How we crave the perfect body, that slim waist, those chiselled abs and broad chest, toned legs and firm ass. How we crave that two syllable damn (dayum) when we walk by. I’m not being fair, some of us care more about our health and being fit than the aesthetics of it.
So, for whatever reason, we decide to start exercising, we get that gym membership, and set goals. In our mind’s eye we have seen ourselves getting that The Rock or Tahara physique.
But after a few weeks of exercising, we are drained, have no motivation, the pain is just too much and we backslide. I’m here to welcome you back to the fold with these few tips.
Don’t lose sight of your goal
Why did you start working out? Was it to look good, feel good or be healthy? So why did you stop? Does it not matter anymore? It still should.
It’s okay to not feel motivated too. It’s okay to want to backslide. Realise this, accept it. It’s only in accepting this that you can take stock and remember why you started. Someone once said it’s okay to fall, it’s not okay to stay down.
Set realistic goals and trust the process
It’s easy to lose sight of your goals or for them to seem unattainable if they are too grand. Don’t expect to look like Hithrik Roshan in two weeks, who are you kidding?
Appreciate your efforts and your progress. This means you should keep track of your progress too. Also realise that progress might be slow, it’s still progress nonetheless. Start slow, take breaks and avoid doing too much too soon. The goal is progress, not perfection.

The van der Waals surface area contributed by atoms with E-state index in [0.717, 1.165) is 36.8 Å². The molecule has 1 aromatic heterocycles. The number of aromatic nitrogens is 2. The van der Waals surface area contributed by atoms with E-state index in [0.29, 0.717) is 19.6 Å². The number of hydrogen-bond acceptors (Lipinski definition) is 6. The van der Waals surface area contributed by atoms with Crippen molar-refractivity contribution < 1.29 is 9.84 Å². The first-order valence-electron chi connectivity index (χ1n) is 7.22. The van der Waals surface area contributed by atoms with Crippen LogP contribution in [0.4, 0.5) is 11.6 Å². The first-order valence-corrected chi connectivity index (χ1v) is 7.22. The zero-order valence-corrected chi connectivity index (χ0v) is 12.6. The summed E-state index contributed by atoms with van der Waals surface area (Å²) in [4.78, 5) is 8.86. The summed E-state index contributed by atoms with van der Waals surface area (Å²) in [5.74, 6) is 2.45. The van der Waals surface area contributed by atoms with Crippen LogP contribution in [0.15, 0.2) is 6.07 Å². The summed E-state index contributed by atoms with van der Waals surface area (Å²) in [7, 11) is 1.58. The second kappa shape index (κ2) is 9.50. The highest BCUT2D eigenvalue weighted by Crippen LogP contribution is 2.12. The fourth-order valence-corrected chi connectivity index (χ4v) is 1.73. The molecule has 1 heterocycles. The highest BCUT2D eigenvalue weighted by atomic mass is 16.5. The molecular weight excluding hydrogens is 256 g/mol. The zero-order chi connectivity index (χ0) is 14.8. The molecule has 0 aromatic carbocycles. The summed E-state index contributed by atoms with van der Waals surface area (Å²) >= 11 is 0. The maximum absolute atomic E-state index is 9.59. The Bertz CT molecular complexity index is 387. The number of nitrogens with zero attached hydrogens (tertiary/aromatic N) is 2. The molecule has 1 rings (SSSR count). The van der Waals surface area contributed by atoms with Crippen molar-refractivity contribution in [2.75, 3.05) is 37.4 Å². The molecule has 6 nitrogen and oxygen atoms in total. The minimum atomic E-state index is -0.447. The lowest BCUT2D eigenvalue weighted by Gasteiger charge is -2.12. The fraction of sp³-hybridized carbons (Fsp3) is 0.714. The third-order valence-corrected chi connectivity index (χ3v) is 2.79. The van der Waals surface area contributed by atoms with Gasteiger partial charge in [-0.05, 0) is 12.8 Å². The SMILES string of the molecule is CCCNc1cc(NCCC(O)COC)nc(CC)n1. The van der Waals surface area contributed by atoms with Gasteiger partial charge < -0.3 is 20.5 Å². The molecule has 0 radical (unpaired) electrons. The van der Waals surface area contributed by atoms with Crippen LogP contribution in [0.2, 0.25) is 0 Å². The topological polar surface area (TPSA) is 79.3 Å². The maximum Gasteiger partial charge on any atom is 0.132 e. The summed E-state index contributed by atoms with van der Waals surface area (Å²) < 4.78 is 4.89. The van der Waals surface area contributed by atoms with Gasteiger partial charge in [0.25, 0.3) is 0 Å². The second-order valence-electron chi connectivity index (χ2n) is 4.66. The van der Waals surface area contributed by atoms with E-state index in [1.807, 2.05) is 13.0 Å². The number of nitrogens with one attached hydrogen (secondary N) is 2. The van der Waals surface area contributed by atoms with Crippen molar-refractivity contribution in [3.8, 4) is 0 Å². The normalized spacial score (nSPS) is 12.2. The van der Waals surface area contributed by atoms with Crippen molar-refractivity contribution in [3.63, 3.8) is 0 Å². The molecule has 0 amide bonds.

Value consistency over intensity
Not dumping on intensity, it helps. But as a beginner, consistency should matter more. It takes time and consistency to see results. Consistency will also prepare you for days when you don’t feel like working out.
Do exercises you actually like too, you’ll be more likely to stick with it.
You’d be better served working out for 30 minutes, 3 times a week as a beginner than 2 hours of high intensity workout everyday. You’ll burn out quicker.
Everyone’s fitness journey is different, know this and know peace. This is because our bodies, metabolism, and genetic makeup are different. Try not to compare, especially with people far along than you.
Find a workout buddy
Training with friends makes it easier, provides motivation and support. Also remember that what you do outside the gym also influences what you do inside the gym. With friends that have the same workout or health mindset, you can eat healthier, hydrate more, which will provide big results in addition to your work out.
Warm up, Cool down
This is forgotten by everyone, but very essential. You need to get your body ready for work out. Stretches, lunges, leg kicks etc can reduce soreness, injury and improve flexibility. Same with cooling down after a workout, like light walking after an intense workout.
No pain, No gain
As cliché as this sounds, it’s the truth. You will feel some measure of pain and discomfort during and after workout. Embrace it.
Know your limits
So, you are at the gym doing some bench presses and you see one huge guy get on the bench beside you and starts lifting twice of what you are lifting. And since you don’t want to look weak, you follow suit. Superman. This is the surest way to get injured. Know your limits, know what your body can handle.
This is also putting a bar on the no pain, no gain shtick. Listen to your body, pushing through pain can lead to injury. It’s usually advisable to take a break when you feel pain or discomfort. Essentially, know your limits.
Keep it interesting
Be sure to switch up your workouts from time to time so it doesn’t get boring. Keep challenging yourself.
Anyone that wants to start exercising or has started but can’t continue will get a kick out of these tips. Remember, it’s your journey, your body, your health. Start slow, warm up, progress, trust the process, cool down and see the results. Don’t forget to hydrate though.
Know any other tips that are important? Let us know in the comments.
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An experienced biomedical researcher cum laboratory scientist. A teacher of the sciences. Self acclaimed health and lifestyle police, changing the world one article at a time.